5. Eh, agree to disagree. Nussmeier had running backs at Washington (Polk, Callier, Sankey) who averaged 5.5+ yards/carry. If Washington can do it, I think Michigan can, too.

      The key word in play here is "average." I'm not saying these guys WILL have 6 yards/carry or 26 passing touchdowns or whatever. It's "If Nussmeier's average season were to play out, then these are the guys on the depth chart who would likely have these numbers." I don't really see the point in arguing about it. It's math. It's using facts. I don't really care how accurate it is right now - the guy was just hired a few days ago, I've never studied him, we haven't seen the spring game, we don't know who'll return in 2014, we don't know if anyone will get hurt, etc.

      Don't get mad at math. It can't help itself.

    6. Ha. I'm so mad at math!!!

      It's paring the math with the 2014 projection that I'm arguing with. If a 2014 Michigan player wasn't tied to it - it just said "Nussmeier Average" - I wouldn't be arguing. That's a calculation (i.e., math). When you take the math and apply it to make a projection - that's forecasting. It's different.

      Or, if you had a disclaimer that said you don't actually think these crazy numbers will happen. Knowing you to be a generally reasonable guy, I would expect that your season predictions will be more conservative than these stats indicate. I could be wrong...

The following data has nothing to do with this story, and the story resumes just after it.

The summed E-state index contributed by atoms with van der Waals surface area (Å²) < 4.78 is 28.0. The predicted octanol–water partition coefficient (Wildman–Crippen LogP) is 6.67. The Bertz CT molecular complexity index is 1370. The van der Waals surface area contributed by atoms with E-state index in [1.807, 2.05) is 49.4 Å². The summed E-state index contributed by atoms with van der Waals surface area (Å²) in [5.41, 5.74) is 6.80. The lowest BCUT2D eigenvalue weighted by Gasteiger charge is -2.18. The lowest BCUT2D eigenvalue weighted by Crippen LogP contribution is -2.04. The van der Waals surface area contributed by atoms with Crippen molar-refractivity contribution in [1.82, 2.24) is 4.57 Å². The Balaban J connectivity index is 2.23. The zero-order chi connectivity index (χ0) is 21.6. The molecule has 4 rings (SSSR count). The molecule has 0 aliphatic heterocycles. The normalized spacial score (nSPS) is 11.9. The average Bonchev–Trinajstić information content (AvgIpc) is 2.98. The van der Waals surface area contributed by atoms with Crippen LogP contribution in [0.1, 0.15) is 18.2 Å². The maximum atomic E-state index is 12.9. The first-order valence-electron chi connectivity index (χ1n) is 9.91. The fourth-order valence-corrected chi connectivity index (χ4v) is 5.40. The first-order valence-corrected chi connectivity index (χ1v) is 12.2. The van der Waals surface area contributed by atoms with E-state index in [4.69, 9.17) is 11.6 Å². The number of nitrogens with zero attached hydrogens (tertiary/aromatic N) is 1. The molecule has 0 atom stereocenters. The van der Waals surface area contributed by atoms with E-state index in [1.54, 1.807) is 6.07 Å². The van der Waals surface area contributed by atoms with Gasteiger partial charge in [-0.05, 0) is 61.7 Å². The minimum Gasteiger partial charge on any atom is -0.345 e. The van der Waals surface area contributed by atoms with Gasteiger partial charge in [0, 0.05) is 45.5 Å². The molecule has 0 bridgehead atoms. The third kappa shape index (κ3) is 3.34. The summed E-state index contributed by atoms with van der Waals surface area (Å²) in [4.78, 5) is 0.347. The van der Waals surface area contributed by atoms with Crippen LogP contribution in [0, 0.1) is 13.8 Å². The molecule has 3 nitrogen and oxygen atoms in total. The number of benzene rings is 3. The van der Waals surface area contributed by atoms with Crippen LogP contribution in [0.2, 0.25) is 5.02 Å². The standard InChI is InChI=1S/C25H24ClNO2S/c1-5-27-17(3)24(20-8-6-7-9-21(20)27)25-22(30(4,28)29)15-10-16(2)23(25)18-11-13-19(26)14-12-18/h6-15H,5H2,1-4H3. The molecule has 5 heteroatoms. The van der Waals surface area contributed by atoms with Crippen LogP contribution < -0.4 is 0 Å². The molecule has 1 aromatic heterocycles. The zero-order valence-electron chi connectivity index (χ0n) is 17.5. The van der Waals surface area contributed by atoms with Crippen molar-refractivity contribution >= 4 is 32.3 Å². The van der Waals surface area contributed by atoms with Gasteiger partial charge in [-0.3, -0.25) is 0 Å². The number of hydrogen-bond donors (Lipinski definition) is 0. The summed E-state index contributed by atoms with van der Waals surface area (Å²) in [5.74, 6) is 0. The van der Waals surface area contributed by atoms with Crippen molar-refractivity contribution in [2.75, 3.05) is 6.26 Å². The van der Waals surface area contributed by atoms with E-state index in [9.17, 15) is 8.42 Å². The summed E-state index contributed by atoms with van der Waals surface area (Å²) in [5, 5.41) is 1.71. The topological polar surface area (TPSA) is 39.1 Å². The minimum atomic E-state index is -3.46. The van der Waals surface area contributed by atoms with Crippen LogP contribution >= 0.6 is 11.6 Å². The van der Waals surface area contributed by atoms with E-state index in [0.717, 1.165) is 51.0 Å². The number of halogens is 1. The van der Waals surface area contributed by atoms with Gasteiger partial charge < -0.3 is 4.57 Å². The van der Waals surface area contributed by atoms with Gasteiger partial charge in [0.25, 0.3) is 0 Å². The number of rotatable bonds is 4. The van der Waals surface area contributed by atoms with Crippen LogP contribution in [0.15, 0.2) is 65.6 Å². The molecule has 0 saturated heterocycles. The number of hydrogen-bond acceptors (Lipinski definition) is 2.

Washington didn't get there (5.5ypc) until year 3. I think 5 ypc is a best case scenario for Michigan RBs in 2014. When the OL matures in '15 and '16 we might be able to reach the "average" your math suggests, but we're so far away from that right now. I think nearly doubling YPC in one year is unprecedented, . Maybe somebody like Auburn has done it with a scheme changes but Michigan is trying to do it with mostly the same personnel (less 2 NFL tackles) and philosophy. Change can happen quickly in college but I don't see the ingredients there for Michigan in 2014.

    7. Jesse Callier averaged 5.6 yards/carry in 2010, and Polk averaged 5.4 yards/carry that year.

      Derrick Green is going to run for 4,000 yards on 99 carries. You heard it here first.

    8. You're right - they got there in year two. In year one, it was 4.9 and 4.7 ypc, up from 4.5 and 3.5 ypc the previous year. Michigan starts from a baseline of 3.5 and 3.3 ypc. Michigan RBs in 2014:

      4 ypc - good work Nuss!
      4.5 ypc - excellent work!!
      5 ypc - wow!!!
      5.5 ypc - screw football, Nuss' next job is to fix US healthcare
      6 ypc - knighted by Queen
      40 ypc - Thunder struck

  7. Not sure how they'll spread the receptions out next year, but I would hope for Butt to be more of a weapon than he was as a true freshman.